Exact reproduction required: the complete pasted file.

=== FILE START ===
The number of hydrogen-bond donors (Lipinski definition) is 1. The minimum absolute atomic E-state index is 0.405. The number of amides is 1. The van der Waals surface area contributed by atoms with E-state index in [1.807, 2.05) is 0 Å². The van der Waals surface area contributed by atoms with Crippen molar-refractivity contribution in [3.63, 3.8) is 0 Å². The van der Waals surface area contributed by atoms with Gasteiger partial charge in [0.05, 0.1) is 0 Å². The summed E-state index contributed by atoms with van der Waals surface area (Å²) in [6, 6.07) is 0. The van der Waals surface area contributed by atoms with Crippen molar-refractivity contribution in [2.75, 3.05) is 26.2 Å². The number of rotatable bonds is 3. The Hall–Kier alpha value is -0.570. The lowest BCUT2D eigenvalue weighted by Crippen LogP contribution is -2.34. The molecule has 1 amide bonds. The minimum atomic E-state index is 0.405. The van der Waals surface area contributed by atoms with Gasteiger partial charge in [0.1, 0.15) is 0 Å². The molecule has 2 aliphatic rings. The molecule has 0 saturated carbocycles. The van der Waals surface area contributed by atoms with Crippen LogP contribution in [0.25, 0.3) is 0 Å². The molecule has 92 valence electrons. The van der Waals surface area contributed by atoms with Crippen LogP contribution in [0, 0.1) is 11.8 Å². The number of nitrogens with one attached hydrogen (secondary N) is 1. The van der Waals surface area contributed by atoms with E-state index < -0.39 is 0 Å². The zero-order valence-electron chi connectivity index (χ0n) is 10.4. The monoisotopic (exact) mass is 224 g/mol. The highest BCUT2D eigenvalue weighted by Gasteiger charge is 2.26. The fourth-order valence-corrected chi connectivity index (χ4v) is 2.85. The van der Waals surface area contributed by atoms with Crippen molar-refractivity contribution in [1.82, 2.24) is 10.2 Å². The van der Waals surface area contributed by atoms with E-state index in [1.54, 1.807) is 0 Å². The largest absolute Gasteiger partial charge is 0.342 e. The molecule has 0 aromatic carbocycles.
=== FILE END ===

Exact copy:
The number of hydrogen-bond donors (Lipinski definition) is 1. The minimum absolute atomic E-state index is 0.405. The number of amides is 1. The van der Waals surface area contributed by atoms with E-state index in [1.807, 2.05) is 0 Å². The van der Waals surface area contributed by atoms with Crippen molar-refractivity contribution in [3.63, 3.8) is 0 Å². The van der Waals surface area contributed by atoms with Gasteiger partial charge in [0.05, 0.1) is 0 Å². The summed E-state index contributed by atoms with van der Waals surface area (Å²) in [6, 6.07) is 0. The van der Waals surface area contributed by atoms with Crippen molar-refractivity contribution in [2.75, 3.05) is 26.2 Å². The number of rotatable bonds is 3. The Hall–Kier alpha value is -0.570. The lowest BCUT2D eigenvalue weighted by Crippen LogP contribution is -2.34. The molecule has 1 amide bonds. The minimum atomic E-state index is 0.405. The van der Waals surface area contributed by atoms with Gasteiger partial charge in [0.1, 0.15) is 0 Å². The molecule has 2 aliphatic rings. The molecule has 0 saturated carbocycles. The van der Waals surface area contributed by atoms with Crippen LogP contribution in [0.25, 0.3) is 0 Å². The molecule has 92 valence electrons. The van der Waals surface area contributed by atoms with Crippen LogP contribution in [0, 0.1) is 11.8 Å². The number of nitrogens with one attached hydrogen (secondary N) is 1. The van der Waals surface area contributed by atoms with E-state index < -0.39 is 0 Å². The zero-order valence-electron chi connectivity index (χ0n) is 10.4. The monoisotopic (exact) mass is 224 g/mol. The highest BCUT2D eigenvalue weighted by Gasteiger charge is 2.26. The fourth-order valence-corrected chi connectivity index (χ4v) is 2.85. The van der Waals surface area contributed by atoms with Crippen molar-refractivity contribution in [1.82, 2.24) is 10.2 Å². The van der Waals surface area contributed by atoms with E-state index in [1.54, 1.807) is 0 Å². The largest absolute Gasteiger partial charge is 0.342 e. The molecule has 0 aromatic carbocycles.